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Aug 19, 2019 5:11 PMPublication: The East Hampton Press & The Southampton Press

Devon Yacht Club Set To Host 50th Annual 'Round Gardiners Island Race This Saturday

The 50th annual Round Gardiners Island Regatta is this Saturday at Devon Yacht Club. DREW BUDD
Aug 20, 2019 9:23 AM

There aren’t too many sailing races on the South Fork that can say they’ve been around consistently for 50 years. The ’Round Gardiners Island Race, hosted by Devon Yacht Club in Amangansett, will be able to do just that this Saturday, August 24.

The club is set to host its semicentennial, which was started by its namesake, Lawrence I. Clarke, the longtime governor and commodore of the club from 1965 to 1970. Another club member, Oliver Moore, was a big proponent of the race, and racing in general, and continually made suggestions to Clarke that a race around the island should be had. Moore eventually won the third running of the race in 1971.

While things have certainly changed aesthetically since the beginning years of the race, the heart of the event remains the same: the sailing.

Devon’s current commodore, Curt Shade, who is a regular sailor of the event himself, said one of the most interesting things about the race is that conditions can change at a moment’s notice, leaving skippers to make on-the-fly adjustments.

“Conditions can change, certainly from year to year, but there can also be 180-degree shifts throughout the day,” he said. “We’re talking about a typical summer day, so wind direction can change and the currents are quite strong. It’s the type of race you can do really well in the beginning, but still find yourself in last by the end. It’s a fun challenge from a sailor’s perspective, due to the variety of conditions.”

Christopher DiSunno, a Sag Harbor resident, is an avid sailor of the race who has competed in it almost every year since 1998, even picking up a victory two years ago. He said competing in the race can be a stiff challenge.

“We have fondly referred to it as the ‘cursed’ Gardiners Island Race because the light winds and tides result in some boats not being able to finish,” he explained. “Sailboat racing in light air is always challenging. It takes a lot of effort to stay focused and keep the boat moving. In fact, we found ourselves trapped last year by a strong tide and light air in Bostwick’s Bay at the shallows of the rip. We were forced to withdraw as we were pulled close to running aground, and had to start our engine. The year before we won, took line honors and had the best finish time overall. The light winds are simply due to the time of year.”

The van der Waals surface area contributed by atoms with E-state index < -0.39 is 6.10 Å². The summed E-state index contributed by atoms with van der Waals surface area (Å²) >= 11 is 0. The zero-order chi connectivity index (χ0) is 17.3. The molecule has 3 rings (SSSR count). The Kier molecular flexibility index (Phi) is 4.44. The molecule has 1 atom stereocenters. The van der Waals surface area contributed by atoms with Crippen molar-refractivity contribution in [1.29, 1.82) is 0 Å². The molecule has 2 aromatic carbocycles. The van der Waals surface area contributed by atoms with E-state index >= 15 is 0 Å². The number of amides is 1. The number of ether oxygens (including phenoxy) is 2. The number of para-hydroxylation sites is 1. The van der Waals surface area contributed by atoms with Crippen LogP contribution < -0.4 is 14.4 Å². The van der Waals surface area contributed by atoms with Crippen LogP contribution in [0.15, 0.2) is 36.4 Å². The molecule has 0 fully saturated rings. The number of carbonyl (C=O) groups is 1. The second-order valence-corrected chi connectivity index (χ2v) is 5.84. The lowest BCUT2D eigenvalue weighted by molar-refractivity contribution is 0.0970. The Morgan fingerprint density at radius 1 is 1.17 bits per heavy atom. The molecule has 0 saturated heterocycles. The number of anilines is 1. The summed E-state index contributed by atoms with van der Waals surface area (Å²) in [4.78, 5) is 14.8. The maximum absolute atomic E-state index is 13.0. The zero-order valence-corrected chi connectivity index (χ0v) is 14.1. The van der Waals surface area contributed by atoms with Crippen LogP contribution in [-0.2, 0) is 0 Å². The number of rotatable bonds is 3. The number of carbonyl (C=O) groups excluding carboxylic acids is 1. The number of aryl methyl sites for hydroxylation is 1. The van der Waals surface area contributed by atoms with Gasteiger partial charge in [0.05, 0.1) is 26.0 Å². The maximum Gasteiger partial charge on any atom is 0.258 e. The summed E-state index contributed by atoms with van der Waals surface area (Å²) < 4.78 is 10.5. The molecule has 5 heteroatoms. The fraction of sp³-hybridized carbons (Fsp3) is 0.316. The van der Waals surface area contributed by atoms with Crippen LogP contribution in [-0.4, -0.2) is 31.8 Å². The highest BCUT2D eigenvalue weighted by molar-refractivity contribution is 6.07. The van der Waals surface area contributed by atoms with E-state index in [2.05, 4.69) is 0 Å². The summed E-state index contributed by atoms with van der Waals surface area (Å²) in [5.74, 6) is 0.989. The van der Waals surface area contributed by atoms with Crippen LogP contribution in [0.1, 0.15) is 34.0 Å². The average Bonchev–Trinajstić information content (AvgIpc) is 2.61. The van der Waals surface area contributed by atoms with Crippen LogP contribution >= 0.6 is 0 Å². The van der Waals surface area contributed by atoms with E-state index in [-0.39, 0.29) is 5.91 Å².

Another draw to the race, DiSunno mentioned, was that it’s a part of the Eastern Long Island Yachting Association Island series and championship racing circuit.

Bill Lyons, member of the sailing committee at Devon, said not a whole lot of changes have been made since the inaugural race in 1969, which was won by two-time winner John H. Lockwood in a Herreshoff 29. Most boats at the time the race began, Lyons pointed out, were mostly, if not all, wooden with canvas sails. Now, almost all boats are made of fiberglass and canvas sails have transitioned to carbon fiber with spinnakers that have gone from symmetrical to asymmetrical. While Herreshoff’s, Sparkman’s and Stevens’ designed sailboats were popular back then, J-Boats and Alerions are now the norm. The Alerion 28 is a modern boat based on Nat Herreshoff’s original private boat design, and Devon has a fleet of 14 of them, Lyons said.

“We have not instituted many changes over time — if you raced in 1969, you would be comfortable in 2019,” Lyons said. “The race course hasn’t changed much in 50 years. It has been shortened a mile or two. The good thing about racing around the island is that we get to sail all points of sail.”

Racing begins just after 10 a.m., typically, and the finish time depends on the type of boat in the race. There are different divisions depending on the size and sail of the boat, but most boats finish between three and four hours after the start.

One thing that is new to this year’s race is that the awards party and dinner will be much more casual than in years past, and everyone, from the sailors to club members, are invited. It’s a Caribbean-themed barbecue sponsored by Regatta Craft Mixers and Gosling’s Rum, and Shade hopes everyone attends.

“We have a lot of racing throughout July and August, and it’s a nice end-of-season event. We think it’s always a nice way to cap off the summer,” Shade said. “It’s toward the end of August, weather is pretty good, kids are going back to school and it’s a nice way to finish their summer.”

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